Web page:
The Rittenhouse Review

A Philadelphia Journal of Politics, Finance, Ethics, and Culture

Sunday, February 20, 2005  

Pay a Visit to Your Future Real Estate Hell

Because we shall never underestimate the ignorance, miseducation, and absurdly optimistic expectations of the latest round of homebuyers, they who have been propelled to “invest” far beyond their means by the likes of no lesser a Randian (!) than Federal Reserve Chairman Alan Greenspan, read, and try not to weep while doing so, “In Brownstones, Taxes Suddenly Rise,” by Josh Barbanel (New York Times, February 20).

Pull quote:

After struggling to fix up a brownstone in Harlem for the last 16 months, Meyghan Hill, a model and actress, and her husband, Daniel Scarola, a ballroom dancing instructor, are thinking about giving up and moving out. But what may drive them away is not the neighborhood, which they have come to love, nor their four-family house, where they have painstakingly stripped a century of varnish and paint from doors and balusters, but the shock of a tax notice they received last month from the New York City Department of Finance.

The notice indicated that the taxes on their 19-foot-wide house, only $4,100 when they bought it, would be going up in July to about $23,600, a fivefold increase of $19,000 -- more, they say, than they can possibly afford after paying their hefty mortgage. Right now, they have no tenants.

Like thousands of other owners of homes and small apartment buildings, they have been abruptly caught up in a new campaign by city tax officials to enforce laws that allow them to raise taxes sharply when owners file for permits for major renovations of older buildings.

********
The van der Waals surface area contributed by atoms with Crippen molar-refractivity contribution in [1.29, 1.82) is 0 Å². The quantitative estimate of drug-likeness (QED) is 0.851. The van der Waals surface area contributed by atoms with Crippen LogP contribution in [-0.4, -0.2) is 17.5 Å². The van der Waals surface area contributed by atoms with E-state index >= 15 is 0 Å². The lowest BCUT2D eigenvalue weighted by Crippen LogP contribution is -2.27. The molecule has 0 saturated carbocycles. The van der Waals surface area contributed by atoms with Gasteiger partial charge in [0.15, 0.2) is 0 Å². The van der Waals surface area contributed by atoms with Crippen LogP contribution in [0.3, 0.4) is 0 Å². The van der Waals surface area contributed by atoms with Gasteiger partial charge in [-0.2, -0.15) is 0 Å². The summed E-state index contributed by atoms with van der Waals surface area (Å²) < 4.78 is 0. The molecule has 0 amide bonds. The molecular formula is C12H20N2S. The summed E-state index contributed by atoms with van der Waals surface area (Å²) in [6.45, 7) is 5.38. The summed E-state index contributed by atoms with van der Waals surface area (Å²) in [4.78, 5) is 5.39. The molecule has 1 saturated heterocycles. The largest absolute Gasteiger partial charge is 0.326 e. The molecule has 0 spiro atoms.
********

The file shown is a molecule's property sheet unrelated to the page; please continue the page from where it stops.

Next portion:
These large increases are being imposed at a time when state law requires the city to slowly phase in regular assessment increases for other homeowners over years or even a decade or more in some cases.

“We are panicked and we can’t afford it, and if we sell, the price will be lower because of all the taxes,” Ms. Hill said. “We are being punished for fixing up the building and trying to improve the neighborhood.”

No, Ms. Hill (And isn’t the “y” in “Meyghan” just too precious!), you aren’t being “punished” for the improvements you and Mr. Scarola made, you are being asked to pony up accordingly as the law requires.

I’m sorry if nobody warned you this day was inevitable, even if it arrived sooner than one might have expected. If you, Ms. Hill, have any complaint, you have only yourself, your real-estate broker, Mr. Greenspan, and the hyperventilating media (“Housing Prices Soar to Record Levels / Buyers Still Bidding Up Prices / Experts Predict Robust Market”) to blame.

Did you ever consider, Ms. Hill, that a “four-family house,” even one in edgy but rapidly appreciating Harlem, just might be beyond the reach of a rationally thinking duo engaged in so economically marginal professions?

I’m just asking is all.

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